I think so. I think we could fix Episode I (and the prequels in general) in just two steps.

Step 1: Make the main character likable (and figure out who the main character is).

If the prequels are supposed to be Anakin’s story, it’s sort of problematic that he’s a nine year old kid in this one. It really limits his ability to have any sort of agency. If the idea is supposed to establish his callow youth and relative innocence to contrast his dark fall later, that can be done with an older Anakin. You’ll notice that Luke Skywalker is a naive, somewhat whiny wet-behind-the-ears kid in Episode 4, but still has the age and agency to be the protagonist.

Since that deviates too much from the established script, I think the protagonist lens needs to shift to Obi-Wan.  We’ll keep Kid Anakin, but focus on Obi-Wan. He’s the protagonist for this movie. What does that mean?

Qui-Gon Jinn needs to go. Let’s set aside the fact that I liked Liam Neeson as a Jedi Master. Dropping Qui-Gon removes a lot of the problems with Obi-Wan’s narrative arc in this movie. It eliminates the inconsistency from the original trilogy, in that Obi-Wan was supposed to be trained by Yoda and failed to mention the man that actually taught him how to be a Jedi.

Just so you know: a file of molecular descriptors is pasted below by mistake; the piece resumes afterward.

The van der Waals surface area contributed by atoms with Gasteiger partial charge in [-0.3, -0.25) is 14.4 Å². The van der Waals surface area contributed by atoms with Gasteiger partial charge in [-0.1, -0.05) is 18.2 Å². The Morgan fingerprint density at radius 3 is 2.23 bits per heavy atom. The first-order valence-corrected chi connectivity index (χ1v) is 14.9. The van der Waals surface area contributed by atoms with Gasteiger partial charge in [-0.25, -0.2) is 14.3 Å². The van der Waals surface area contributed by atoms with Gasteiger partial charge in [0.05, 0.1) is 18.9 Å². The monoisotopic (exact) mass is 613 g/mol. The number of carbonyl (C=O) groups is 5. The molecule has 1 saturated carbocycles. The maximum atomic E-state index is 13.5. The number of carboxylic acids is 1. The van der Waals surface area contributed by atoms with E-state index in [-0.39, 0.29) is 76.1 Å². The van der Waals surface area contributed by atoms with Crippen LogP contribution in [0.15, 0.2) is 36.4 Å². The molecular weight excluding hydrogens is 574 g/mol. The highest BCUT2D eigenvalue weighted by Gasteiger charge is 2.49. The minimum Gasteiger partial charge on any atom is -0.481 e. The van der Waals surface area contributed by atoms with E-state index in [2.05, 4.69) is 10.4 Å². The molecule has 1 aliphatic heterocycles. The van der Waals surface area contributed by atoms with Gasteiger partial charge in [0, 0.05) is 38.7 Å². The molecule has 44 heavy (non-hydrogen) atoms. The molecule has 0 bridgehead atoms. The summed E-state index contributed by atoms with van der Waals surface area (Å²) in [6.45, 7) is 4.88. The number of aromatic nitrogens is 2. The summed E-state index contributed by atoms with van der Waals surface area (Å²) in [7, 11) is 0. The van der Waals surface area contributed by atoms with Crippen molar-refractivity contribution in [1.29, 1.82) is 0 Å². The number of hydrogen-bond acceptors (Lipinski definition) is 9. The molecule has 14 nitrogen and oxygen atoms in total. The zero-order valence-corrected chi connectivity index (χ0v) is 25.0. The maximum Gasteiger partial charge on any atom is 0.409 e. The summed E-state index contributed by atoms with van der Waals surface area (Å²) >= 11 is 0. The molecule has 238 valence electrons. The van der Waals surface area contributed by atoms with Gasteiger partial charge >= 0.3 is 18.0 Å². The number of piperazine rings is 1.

For the purposes of the prequel, we don’t need to see Obi-Wan as a padawan, let’s just say he’s already a Jedi Knight. If we need a supporting character for him to play off, we can give him an apprentice of his own. That would do a lot for Obi-Wan’s narrative. It would fill the need for a supporting character.

We wouldn’t worry about why Obi-Wan might not have mentioned to Luke that Anakin wasn’t his only apprentice since that apprentice will end up getting killed by Darth Maul. We already know that Obi-Wan is a big fan of the “certain point of view” style of neglecting to mention relevant details when it comes to his own failures. It doesn’t make sense that he’d neglect to ever mention to Luke the name of the man who “really” trained him, but would would he cover up an apprentice that he failed to protect from the Sith? Yeah, I think so.